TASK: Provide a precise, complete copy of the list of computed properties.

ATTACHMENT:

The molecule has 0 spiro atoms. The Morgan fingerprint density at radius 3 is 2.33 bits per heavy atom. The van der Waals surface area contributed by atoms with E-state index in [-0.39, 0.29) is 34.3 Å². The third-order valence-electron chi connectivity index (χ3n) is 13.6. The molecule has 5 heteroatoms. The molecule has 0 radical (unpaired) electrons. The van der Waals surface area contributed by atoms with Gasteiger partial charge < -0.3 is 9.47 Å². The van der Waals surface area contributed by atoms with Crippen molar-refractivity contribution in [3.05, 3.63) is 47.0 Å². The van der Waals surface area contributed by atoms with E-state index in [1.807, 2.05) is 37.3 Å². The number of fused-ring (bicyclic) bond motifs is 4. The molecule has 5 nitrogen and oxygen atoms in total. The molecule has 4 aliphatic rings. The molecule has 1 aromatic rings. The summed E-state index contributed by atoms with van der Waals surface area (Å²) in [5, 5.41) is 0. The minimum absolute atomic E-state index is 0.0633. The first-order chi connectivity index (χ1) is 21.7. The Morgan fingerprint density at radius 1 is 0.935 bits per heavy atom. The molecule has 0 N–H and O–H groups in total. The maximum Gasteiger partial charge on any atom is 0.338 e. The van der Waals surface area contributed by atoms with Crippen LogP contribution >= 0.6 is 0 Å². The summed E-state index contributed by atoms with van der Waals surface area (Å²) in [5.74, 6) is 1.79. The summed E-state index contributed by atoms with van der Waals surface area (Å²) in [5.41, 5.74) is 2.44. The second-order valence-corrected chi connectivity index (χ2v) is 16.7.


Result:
The molecule has 0 spiro atoms. The Morgan fingerprint density at radius 3 is 2.33 bits per heavy atom. The van der Waals surface area contributed by atoms with E-state index in [-0.39, 0.29) is 34.3 Å². The third-order valence-electron chi connectivity index (χ3n) is 13.6. The molecule has 5 heteroatoms. The molecule has 0 radical (unpaired) electrons. The van der Waals surface area contributed by atoms with Gasteiger partial charge < -0.3 is 9.47 Å². The van der Waals surface area contributed by atoms with Crippen molar-refractivity contribution in [3.05, 3.63) is 47.0 Å². The van der Waals surface area contributed by atoms with E-state index in [1.807, 2.05) is 37.3 Å². The number of fused-ring (bicyclic) bond motifs is 4. The molecule has 5 nitrogen and oxygen atoms in total. The molecule has 4 aliphatic rings. The molecule has 1 aromatic rings. The summed E-state index contributed by atoms with van der Waals surface area (Å²) in [5, 5.41) is 0. The minimum absolute atomic E-state index is 0.0633. The first-order chi connectivity index (χ1) is 21.7. The Morgan fingerprint density at radius 1 is 0.935 bits per heavy atom. The molecule has 0 N–H and O–H groups in total. The maximum Gasteiger partial charge on any atom is 0.338 e. The van der Waals surface area contributed by atoms with Crippen LogP contribution >= 0.6 is 0 Å². The summed E-state index contributed by atoms with van der Waals surface area (Å²) in [5.74, 6) is 1.79. The summed E-state index contributed by atoms with van der Waals surface area (Å²) in [5.41, 5.74) is 2.44. The second-order valence-corrected chi connectivity index (χ2v) is 16.7.